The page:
3. The Court also is not persuaded that a contract claim that is newly-discovered during the pendency of on-going litigation with the State is exempt from the operation of the notice provision of the Act, N.J.S.A. 59:13-5. The notice provision's use of the word "shall" leaves little doubt that the requirement is mandatory. Furthermore, a statute in derogation of sovereignty, such as this one, is generally interpreted strictly. In addition, the time delay embodied in the provision for the purposes of permitting investigation, preparation, and potential resolution would not be served if claims arising during the course of litigation were exempted from the notice requirements. (pp. 25-27)

4. Finally, the Court rejects the County's argument that the amendment of its complaint serves as substantial compliance with the Act's notice of claim requirement. To endorse this approach would be to agree that serving a complaint supplants the need for notice--a result directly contrary to the plain language of the statute and inconsistent with court opinions addressing a similar notice provision in the Tort Claims Act. (pp. 27-30)

The judgment of the Appellate Division is AFFIRMED.

CHIEF JUSTICE RABNER; JUSTICES LONG, ALBIN, and RIVERA-SOTO, and JUDGE STERN (temporarily assigned) join in JUSTICE HOENS's opinion. JUSTICE LaVECCHIA did not participate.

JUSTICE HOENS delivered the opinion of the Court.

Argued September 27, 2010

In this appeal, we consider whether a party to a dispute arising out of the terms of its contracts with the State of New Jersey may expand its contractual claims by amending its complaint rather than by complying with the notice of claim requirement of the Contractual Liability Act, N.J.S.A. 59:13-1 to -10. Because permitting a party to do so would effectively create a means to bypass the notice requirement embodied in the statute governing contract claims against the State and because it would thwart the purposes that the notice requirement was designed to achieve, we conclude that contract claims against the State may not be asserted through an amendment to an existing complaint.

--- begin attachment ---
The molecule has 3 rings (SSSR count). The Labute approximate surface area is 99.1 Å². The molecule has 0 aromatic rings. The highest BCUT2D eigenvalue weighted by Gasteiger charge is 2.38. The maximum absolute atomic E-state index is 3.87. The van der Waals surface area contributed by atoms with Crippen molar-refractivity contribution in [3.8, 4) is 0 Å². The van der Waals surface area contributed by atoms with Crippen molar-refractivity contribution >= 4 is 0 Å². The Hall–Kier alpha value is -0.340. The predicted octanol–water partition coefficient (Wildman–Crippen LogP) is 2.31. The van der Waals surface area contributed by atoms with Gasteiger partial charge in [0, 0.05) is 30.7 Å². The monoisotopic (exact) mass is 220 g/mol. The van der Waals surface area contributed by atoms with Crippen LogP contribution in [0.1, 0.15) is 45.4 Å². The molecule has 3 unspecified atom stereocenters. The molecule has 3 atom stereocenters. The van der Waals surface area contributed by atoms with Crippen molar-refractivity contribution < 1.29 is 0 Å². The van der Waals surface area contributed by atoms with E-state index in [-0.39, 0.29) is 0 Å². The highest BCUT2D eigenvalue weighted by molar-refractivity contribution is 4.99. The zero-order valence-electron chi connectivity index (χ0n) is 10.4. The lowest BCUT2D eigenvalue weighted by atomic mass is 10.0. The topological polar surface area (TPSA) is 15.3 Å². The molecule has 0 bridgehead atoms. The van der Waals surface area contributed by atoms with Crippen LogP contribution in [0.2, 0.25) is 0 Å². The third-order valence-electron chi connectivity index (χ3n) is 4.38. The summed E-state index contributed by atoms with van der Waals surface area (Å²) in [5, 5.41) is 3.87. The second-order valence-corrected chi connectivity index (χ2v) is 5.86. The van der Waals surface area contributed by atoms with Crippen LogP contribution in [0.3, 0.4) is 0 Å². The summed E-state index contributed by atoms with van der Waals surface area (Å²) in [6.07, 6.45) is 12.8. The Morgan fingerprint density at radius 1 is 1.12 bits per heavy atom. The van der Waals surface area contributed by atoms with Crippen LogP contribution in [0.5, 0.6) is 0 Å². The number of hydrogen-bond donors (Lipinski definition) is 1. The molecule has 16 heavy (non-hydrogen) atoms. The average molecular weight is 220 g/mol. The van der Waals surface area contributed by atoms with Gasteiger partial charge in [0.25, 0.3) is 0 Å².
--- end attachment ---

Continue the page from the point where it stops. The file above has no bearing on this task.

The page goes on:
Rather, contract claims against the State, regardless of when they arise, must be asserted through the timely service of a notice of claim in compliance with the applicable statutory provisions. See N.J.S.A. 59:13-5 (governing presentation and consideration of contract claims against the State). Thereafter, and only following the expiration of the time period imposed by the statute, see ibid., a contract claim may be the subject of a complaint or, if appropriate, it may be added to an existing complaint. As part of our analysis of the issues in dispute between the parties, we also reject the assertion that by proceeding with an amendment to an existing complaint, a contracting party has substantially complied with the statutory notice requirement. We therefore affirm the judgment of the Appellate Division dismissing the amended complaint through which the expanded claims were added.

I.This litigation has a lengthy history, a summary of which is required for an understanding of the result that we reach.

Plaintiff County of Hudson entered into two contracts with defendant State of New Jersey in 1987 and 1988. Each of those agreements, referred to as Facility Assistance Contracts, set forth the terms pursuant to which the County would make beds available in its county jail facilities for the State's use in housing State prisoners. The contracts fixed the number of cells or beds that would be made available to the State, the prisoners who would be eligible for being housed in the County's jail, the per diem rate at which the County was to be compensated, and a method for establishing that per diem rate.